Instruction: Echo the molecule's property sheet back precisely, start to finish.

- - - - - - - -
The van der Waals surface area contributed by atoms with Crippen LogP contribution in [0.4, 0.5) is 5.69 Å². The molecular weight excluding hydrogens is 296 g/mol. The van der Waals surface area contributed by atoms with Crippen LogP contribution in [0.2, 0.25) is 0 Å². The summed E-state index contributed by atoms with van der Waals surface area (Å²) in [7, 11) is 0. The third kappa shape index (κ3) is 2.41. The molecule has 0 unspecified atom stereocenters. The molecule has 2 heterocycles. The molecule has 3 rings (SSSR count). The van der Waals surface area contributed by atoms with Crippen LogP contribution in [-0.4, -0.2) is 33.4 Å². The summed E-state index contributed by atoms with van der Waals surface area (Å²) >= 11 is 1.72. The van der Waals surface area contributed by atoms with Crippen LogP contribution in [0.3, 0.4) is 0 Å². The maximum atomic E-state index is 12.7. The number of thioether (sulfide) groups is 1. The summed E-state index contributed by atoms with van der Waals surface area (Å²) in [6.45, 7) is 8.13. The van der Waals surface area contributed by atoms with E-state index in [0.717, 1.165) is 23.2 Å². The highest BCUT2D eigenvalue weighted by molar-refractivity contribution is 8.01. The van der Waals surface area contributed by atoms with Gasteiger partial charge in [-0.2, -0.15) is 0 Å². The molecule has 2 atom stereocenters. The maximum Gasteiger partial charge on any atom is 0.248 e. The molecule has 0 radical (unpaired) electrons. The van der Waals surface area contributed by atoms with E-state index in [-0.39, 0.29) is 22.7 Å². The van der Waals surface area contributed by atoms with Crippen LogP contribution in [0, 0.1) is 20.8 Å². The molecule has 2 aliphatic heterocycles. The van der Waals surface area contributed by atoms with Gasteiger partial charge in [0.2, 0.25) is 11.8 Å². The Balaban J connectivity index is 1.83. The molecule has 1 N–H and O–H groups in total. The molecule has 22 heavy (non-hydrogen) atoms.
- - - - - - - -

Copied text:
The van der Waals surface area contributed by atoms with Crippen LogP contribution in [0.4, 0.5) is 5.69 Å². The molecular weight excluding hydrogens is 296 g/mol. The van der Waals surface area contributed by atoms with Crippen LogP contribution in [0.2, 0.25) is 0 Å². The summed E-state index contributed by atoms with van der Waals surface area (Å²) in [7, 11) is 0. The third kappa shape index (κ3) is 2.41. The molecule has 0 unspecified atom stereocenters. The molecule has 2 heterocycles. The molecule has 3 rings (SSSR count). The van der Waals surface area contributed by atoms with Crippen LogP contribution in [-0.4, -0.2) is 33.4 Å². The summed E-state index contributed by atoms with van der Waals surface area (Å²) >= 11 is 1.72. The van der Waals surface area contributed by atoms with Crippen LogP contribution in [0.3, 0.4) is 0 Å². The maximum atomic E-state index is 12.7. The number of thioether (sulfide) groups is 1. The summed E-state index contributed by atoms with van der Waals surface area (Å²) in [6.45, 7) is 8.13. The van der Waals surface area contributed by atoms with E-state index in [0.717, 1.165) is 23.2 Å². The highest BCUT2D eigenvalue weighted by molar-refractivity contribution is 8.01. The van der Waals surface area contributed by atoms with Gasteiger partial charge in [-0.2, -0.15) is 0 Å². The molecule has 2 atom stereocenters. The maximum Gasteiger partial charge on any atom is 0.248 e. The molecule has 0 radical (unpaired) electrons. The van der Waals surface area contributed by atoms with E-state index in [-0.39, 0.29) is 22.7 Å². The van der Waals surface area contributed by atoms with Crippen LogP contribution in [0, 0.1) is 20.8 Å². The molecule has 2 aliphatic heterocycles. The van der Waals surface area contributed by atoms with Gasteiger partial charge in [0.2, 0.25) is 11.8 Å². The Balaban J connectivity index is 1.83. The molecule has 1 N–H and O–H groups in total. The molecule has 22 heavy (non-hydrogen) atoms.